Onondaga CEO Jake Edwards talks about Two Row Wampum`s contract at an event in February at Syracuse Stage. A special issue of the Journal of Early American History is devoted to the Two Row Wampum Agreement. Prior to Confederation, certain groups of indigenous peoples, particularly those in the eastern forests, agreed with some treaties by handing over long wampum belts to crown officials. Some examples are the Hiawatha Belt (the Haudenosaunee Belt), the Covenant Wampum of 1764 and the Two-Row Wampum Belt (Kaswentha). “Forever” is described by our ancestors in this agreement in these terms: “As long as the grass is green, as long as the water goes down and the sun rises in the east and sets in the west.” This is the first place where these words were spoken. Then you hear them from the movies, you listen to them in different places. The United States has used these real words in some treaties, which were concluded in 19 but this is the first time they have been spoken to here by the Haudenosaunee to say that this contract would be allowed to last forever. We didn`t think your paper would survive the times. The Haudenosaunee two-hemille belt (Kaswentha) is a well-known example of a wampum belt. It symbolizes still an agreement of mutual respect and peace between the Haudenosaunee and the European newcomers (first the Dutch) in North America.
The principles have been embodied by its design in the belt: two rows of purple pumps on the background of white beads represent a canoe and a European boat. Parallel pathways are the rules governing the behaviour of indigenous and European peoples. Kaswentha stipulates that neither group will impose its laws, traditions, customs or language, but will coexist peacefully if each group follows its own path. “As long as the sun shines, as long as the water goes down and the grass turns green, it is found in many contracts according to the Treaty of 1613,” Lyons said. “It is a relationship of justice and peace. The purpose of this campaign is to remind people of the importance of agreements. “The establishment of these two realities, however, does not discredit the tradition of an agreement between the Dutch and Iroquois representatives, which should later become the basis for Anglo-British and then American negotiations with the Iroquois,” write Paul Otto and Jaap Jacobs in the introduction. The Haudenosaunee explained to the Dutch that they did not use paper to record their story. They make belts in white and purple shells. The Haudenosaunee made a belt to record this agreement. The belt has two purple rows that run side by side and represent two boats.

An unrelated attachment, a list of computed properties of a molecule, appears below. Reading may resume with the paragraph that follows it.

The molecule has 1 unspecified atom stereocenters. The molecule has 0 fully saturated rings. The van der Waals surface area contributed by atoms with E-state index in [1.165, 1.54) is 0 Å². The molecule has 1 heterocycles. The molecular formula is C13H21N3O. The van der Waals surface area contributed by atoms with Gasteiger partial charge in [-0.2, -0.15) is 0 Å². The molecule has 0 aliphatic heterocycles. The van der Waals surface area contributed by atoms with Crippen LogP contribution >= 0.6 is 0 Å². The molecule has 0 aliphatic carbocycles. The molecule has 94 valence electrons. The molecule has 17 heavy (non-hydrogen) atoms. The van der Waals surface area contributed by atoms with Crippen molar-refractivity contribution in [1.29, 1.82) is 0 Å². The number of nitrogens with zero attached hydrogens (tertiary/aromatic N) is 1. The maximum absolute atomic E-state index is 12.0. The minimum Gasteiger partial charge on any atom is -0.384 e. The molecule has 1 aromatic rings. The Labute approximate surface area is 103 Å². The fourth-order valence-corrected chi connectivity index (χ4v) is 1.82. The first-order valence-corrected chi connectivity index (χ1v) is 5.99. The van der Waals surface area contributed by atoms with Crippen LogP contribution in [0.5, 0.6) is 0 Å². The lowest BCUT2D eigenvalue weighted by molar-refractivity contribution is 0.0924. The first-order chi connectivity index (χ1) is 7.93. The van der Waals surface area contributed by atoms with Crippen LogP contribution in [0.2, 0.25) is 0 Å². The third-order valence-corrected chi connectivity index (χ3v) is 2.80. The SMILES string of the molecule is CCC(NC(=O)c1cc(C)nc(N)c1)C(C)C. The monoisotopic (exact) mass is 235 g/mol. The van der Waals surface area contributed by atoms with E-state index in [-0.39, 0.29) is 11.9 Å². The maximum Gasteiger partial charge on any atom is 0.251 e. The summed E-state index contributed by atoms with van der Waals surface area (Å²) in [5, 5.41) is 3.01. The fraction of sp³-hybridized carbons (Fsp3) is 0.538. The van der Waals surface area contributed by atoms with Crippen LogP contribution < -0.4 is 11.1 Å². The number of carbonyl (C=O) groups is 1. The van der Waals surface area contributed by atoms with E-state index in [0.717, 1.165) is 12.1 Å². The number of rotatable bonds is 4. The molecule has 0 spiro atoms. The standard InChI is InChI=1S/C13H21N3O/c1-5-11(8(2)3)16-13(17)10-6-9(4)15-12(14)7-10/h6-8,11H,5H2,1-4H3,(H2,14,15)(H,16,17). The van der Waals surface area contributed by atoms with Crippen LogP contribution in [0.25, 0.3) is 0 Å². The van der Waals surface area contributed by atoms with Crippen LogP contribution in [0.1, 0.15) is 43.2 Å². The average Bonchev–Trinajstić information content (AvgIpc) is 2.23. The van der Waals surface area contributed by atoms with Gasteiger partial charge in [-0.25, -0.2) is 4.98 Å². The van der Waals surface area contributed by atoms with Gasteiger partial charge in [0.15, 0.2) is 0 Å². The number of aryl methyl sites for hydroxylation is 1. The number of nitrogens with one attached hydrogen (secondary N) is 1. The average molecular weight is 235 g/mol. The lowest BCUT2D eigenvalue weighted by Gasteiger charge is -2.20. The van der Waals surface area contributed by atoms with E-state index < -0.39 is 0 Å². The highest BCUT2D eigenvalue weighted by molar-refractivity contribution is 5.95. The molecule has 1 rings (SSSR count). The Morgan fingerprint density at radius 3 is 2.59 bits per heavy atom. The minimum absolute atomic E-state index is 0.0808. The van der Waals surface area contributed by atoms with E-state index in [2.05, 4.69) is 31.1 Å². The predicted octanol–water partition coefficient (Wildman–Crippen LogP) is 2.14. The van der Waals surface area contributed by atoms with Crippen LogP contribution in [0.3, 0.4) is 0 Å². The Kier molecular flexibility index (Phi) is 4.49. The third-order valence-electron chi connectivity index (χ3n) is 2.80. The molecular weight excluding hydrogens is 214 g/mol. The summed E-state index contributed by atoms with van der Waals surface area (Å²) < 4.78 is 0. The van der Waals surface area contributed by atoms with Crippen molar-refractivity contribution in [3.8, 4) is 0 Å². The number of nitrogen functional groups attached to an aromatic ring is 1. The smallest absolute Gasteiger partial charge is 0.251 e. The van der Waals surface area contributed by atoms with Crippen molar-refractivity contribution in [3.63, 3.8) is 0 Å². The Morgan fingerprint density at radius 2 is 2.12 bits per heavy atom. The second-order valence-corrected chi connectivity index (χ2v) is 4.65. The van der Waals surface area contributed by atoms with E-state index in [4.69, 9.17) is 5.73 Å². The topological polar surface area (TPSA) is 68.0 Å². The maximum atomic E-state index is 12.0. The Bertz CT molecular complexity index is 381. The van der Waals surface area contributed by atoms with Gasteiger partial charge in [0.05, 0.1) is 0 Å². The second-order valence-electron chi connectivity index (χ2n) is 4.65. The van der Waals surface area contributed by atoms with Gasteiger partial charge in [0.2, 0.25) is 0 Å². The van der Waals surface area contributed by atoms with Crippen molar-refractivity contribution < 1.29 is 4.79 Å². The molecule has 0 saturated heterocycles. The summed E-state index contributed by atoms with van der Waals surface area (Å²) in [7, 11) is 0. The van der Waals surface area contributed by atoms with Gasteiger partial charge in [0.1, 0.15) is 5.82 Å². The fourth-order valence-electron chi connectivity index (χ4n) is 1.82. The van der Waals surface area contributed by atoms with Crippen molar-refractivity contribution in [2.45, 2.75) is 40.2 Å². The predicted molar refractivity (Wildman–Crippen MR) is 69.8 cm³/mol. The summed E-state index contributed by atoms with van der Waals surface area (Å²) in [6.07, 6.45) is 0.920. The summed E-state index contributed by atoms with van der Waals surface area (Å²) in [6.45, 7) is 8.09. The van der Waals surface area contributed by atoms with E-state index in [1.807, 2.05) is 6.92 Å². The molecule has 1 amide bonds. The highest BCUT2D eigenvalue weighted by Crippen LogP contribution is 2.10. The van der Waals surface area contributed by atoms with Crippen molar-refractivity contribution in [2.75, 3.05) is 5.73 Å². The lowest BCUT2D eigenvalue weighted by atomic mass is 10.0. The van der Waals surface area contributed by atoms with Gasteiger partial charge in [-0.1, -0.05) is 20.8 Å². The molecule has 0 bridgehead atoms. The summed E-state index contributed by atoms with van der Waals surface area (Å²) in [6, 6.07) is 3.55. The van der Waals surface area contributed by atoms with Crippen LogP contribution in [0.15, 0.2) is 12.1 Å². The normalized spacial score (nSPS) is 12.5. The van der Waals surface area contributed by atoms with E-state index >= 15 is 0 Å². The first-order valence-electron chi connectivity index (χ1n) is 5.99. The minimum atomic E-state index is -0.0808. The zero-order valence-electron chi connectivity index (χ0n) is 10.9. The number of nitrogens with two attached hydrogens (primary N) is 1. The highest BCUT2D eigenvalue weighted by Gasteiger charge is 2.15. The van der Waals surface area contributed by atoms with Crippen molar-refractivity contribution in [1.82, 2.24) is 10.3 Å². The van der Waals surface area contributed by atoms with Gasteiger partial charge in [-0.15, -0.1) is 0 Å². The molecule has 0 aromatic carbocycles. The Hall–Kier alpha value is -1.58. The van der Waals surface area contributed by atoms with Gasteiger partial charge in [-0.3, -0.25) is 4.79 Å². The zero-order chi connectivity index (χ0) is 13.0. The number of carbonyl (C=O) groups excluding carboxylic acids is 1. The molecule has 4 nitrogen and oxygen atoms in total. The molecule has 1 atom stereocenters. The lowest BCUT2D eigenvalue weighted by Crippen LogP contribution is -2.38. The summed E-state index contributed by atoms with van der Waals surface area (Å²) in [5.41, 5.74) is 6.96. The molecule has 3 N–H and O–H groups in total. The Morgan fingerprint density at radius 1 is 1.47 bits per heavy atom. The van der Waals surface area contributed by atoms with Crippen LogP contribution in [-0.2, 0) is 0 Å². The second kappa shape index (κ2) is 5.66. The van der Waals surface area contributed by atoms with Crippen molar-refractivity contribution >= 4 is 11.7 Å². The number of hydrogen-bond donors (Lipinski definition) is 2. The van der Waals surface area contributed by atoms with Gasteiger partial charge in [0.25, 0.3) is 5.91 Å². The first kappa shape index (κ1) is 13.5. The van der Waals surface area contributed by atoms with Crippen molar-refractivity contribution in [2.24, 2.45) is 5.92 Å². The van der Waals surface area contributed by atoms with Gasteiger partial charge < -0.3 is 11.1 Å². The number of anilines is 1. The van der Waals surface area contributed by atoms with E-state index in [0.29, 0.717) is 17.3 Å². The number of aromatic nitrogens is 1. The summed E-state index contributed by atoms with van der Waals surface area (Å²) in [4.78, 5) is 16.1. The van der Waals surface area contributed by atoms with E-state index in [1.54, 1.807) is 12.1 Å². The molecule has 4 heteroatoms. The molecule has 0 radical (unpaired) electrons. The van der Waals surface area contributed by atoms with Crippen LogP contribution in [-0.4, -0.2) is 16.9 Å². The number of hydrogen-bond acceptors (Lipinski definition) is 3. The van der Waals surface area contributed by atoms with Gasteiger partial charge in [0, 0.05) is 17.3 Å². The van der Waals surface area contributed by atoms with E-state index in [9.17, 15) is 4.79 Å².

A boat is the canoe with the Haudenosaunee way of life, laws and people. The other is the Dutch boat, with its laws, its religion and its people. The boats will descend side by side the river of life. Each nation will respect the ways of the other and will not interfere in the other. “Together, we will travel in friendship and peace forever; As long as the grass is green, as long as the water goes down, as long as the sun rises in the east and sets in the west, and as long as our Mother Earth persists. The Haudenosaunee and the Dutch agreed on three principles to make this treaty the last. The first was friendship; The Haudenosaunee and their white brothers will live in friendship. The second principle is peace; there will be peace between their two men. The last principle is eternal; agreement will still be in place.